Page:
KSMU: What do you think makes your district unique? And how will you represent that in Jefferson City?

You know, the district is changing a lot. So it's, it has a conglomeration of a lot of, I guess, an eclectic combination of people now, and I think that's really good. It has a lot of old cultural natives like mea, what we would refer to ourselves as "old hillbillies." And then, and then, it also there are a lot of people within the district that are that are educated, and seeking to, and, but, they have a lot of respect for the local kind of old hillbillies. And they embrace that culture. And that's rare: to have people that move into an area that respect the kind of local people. So I have a foot in both camps there. We also have a lot of people, a lot of working-class people, a lot of people that still you farm, which I do, and so it's, you know, we get we're unique, we're just unique, it's, I guess we're sui generis, to use a term that's probably a little verbose and everything, and so.

KSMU: Running for office as a state lawmaker opens you up to a lot of scrutiny and criticism. Do you feel that the personal costs for you and your family are worth it — and why?

GARRISON: I do. I, you know, when you when you can actually create change that is positive — you know, I think every, everybody, you know, I've coached and I was a basketball coach, and well, basketball, football, and you as a coach, are always criticized, because you don't win enough and everything.

So I'm used to the criticism, I've also, you know, had a residential rental house business, and you're always criticized as a landlord. And so, and I actually, you know, had good, had good, you know, relationships with all of my, you know, players and community when I coached in different places. And so, I'm used to criticism, I guess, and I'm used to, you know, used to being in circumstances where I'm, you know, hyper-, maybe hyper-criticized. And so I'm, and I actually have found ways to, to make that constructive criticism, because I need to improve.

I, you know, I'm not, even at my age, I'm 60, I'm not a finished product, I'd like to improve upon how good I could be both as a legis — if I have the opportunity from the district gives me the opportunity to be elected, I want to improve as a legislator, you know, I want to, if there's things I'm doing wrong, I'd like to learn how to do them better. And that, in fact, that's what I've told people when they've asked me about that, but so, but, but, but I'm, I'm, I don't. I'm happy to take the challenge, I guess.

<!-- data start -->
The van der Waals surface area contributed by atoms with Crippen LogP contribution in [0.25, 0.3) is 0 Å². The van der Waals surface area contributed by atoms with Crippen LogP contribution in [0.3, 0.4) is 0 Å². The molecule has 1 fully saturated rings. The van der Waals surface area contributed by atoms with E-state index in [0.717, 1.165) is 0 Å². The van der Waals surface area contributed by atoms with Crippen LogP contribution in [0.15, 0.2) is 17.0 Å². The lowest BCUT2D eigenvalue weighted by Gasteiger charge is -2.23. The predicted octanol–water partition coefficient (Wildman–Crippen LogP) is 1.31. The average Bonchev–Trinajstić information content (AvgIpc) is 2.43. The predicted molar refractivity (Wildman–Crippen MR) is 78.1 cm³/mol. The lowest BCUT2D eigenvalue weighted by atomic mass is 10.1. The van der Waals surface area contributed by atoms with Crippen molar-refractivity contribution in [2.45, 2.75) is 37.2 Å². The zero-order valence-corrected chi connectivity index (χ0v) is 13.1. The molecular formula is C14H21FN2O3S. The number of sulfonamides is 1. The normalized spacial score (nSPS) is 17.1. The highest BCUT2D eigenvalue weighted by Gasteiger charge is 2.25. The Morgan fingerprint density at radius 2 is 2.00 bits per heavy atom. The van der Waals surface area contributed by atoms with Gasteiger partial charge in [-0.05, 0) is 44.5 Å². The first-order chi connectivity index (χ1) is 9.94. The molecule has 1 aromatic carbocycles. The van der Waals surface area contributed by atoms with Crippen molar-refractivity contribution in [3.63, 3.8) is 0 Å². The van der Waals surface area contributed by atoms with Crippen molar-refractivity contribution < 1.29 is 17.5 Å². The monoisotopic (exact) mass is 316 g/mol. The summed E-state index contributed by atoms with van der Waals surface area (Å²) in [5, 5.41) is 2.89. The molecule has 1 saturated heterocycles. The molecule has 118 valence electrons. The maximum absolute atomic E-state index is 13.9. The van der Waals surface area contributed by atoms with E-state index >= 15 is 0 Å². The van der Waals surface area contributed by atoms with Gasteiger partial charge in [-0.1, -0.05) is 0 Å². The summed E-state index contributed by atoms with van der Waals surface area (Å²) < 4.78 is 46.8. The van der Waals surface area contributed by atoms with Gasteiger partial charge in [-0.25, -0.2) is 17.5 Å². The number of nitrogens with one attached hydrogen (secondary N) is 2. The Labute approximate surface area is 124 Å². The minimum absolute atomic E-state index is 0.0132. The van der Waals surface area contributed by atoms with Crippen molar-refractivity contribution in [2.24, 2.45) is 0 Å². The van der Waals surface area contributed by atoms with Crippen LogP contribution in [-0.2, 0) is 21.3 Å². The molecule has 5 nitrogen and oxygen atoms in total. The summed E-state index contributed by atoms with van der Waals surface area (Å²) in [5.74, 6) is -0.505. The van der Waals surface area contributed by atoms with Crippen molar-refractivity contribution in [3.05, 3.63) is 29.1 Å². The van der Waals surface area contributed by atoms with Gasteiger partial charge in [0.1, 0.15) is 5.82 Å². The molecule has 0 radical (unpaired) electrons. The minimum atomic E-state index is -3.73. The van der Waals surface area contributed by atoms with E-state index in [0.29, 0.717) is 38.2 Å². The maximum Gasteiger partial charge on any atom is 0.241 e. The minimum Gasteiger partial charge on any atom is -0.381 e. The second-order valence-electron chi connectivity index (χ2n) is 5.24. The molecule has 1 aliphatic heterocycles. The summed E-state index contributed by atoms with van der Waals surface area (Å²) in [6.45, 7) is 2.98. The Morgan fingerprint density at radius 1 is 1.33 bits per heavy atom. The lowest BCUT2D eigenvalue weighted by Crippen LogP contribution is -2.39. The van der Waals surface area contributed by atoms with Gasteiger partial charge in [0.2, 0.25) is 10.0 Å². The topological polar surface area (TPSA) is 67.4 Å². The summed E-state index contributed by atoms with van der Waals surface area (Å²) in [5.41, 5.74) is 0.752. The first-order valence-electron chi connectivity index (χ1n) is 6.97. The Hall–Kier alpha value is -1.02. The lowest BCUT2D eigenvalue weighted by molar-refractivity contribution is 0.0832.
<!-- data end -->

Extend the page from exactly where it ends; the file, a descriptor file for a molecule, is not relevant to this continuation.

KSMU: How productive do you think Missouri legislative sessions have been in recent years? And what would improve the legislature's productivity and effectiveness?

You know, having not been there, I don't know exactly. But I do know that there's, you know, the, there's a the Republicans have a supermajority in both houses. And I think that's in, but then they've broken into, like, I guess, different groups. You know, they're in, within the, I think there's about three groups in the House and three groups in the Senate in — three Republican groups in the Senate — and they seem to all fight. And they can't get any legislation passed.

And I think that's a horrible shame because I think and, and because it's, it's this great opportunity to pass the programs that they would like, you're not occurring. I think everybody has a voice. I think all ideas from both left and right. What, you know, it doesn't matter where they come from, and if you can get 70% of what you want, right? At that point rather than trying to be an obstructionist, I think that would be wonderful.

I, I understand that the legislatiure could be more productive. And I maybe I could work as a liaison between the infighting groups, I don't know. And maybe, maybe — I'd like to see everybody included, you know, you know, Democrats, Republicans, left and right. And, and I want everybody to have a voice because everybody has a different — we're going to do things that are not national issues. We're going to fund schools, we're going to, we're gonna take care of Missouri citizens individually, we've got a lot of things to do. And I'd like to try to do that with everybody's help.

KSMU: What's something you'd like to share with voters that most people don't know about you?

GARRISON: Wow. Kind of an open book. I don't know. I, you know, I'm kind of an educational geek. I, you know, been in college for a long, long time. And I enjoyed all that. And so, I guess in one, one term, since I always wanted this job, I was using this tight kind of preparation to do that. I don't know one of the things is I'm, I'm a bachelor, I'm a lifelong bachelor. Most people probably don't know that. I'm a, let's see, I'm trying to think, I was a basketball coach. I was you know, coached everything from junior high girls, and well junior high boys and girls to college men. So I did. I'm a, you know, kind of a geek that coached basketball. So that's kind of a strange combination of things. I really love sports when I was in school. I and so I, I'm a, you know, a unique, unique. I'm trying to think of something that is different. That is but I don't know, I don't know. Well, I'll have that without that question did stump me [Garrison laughs].

Gregory Holman is a KSMU reporter and editor focusing on public affairs.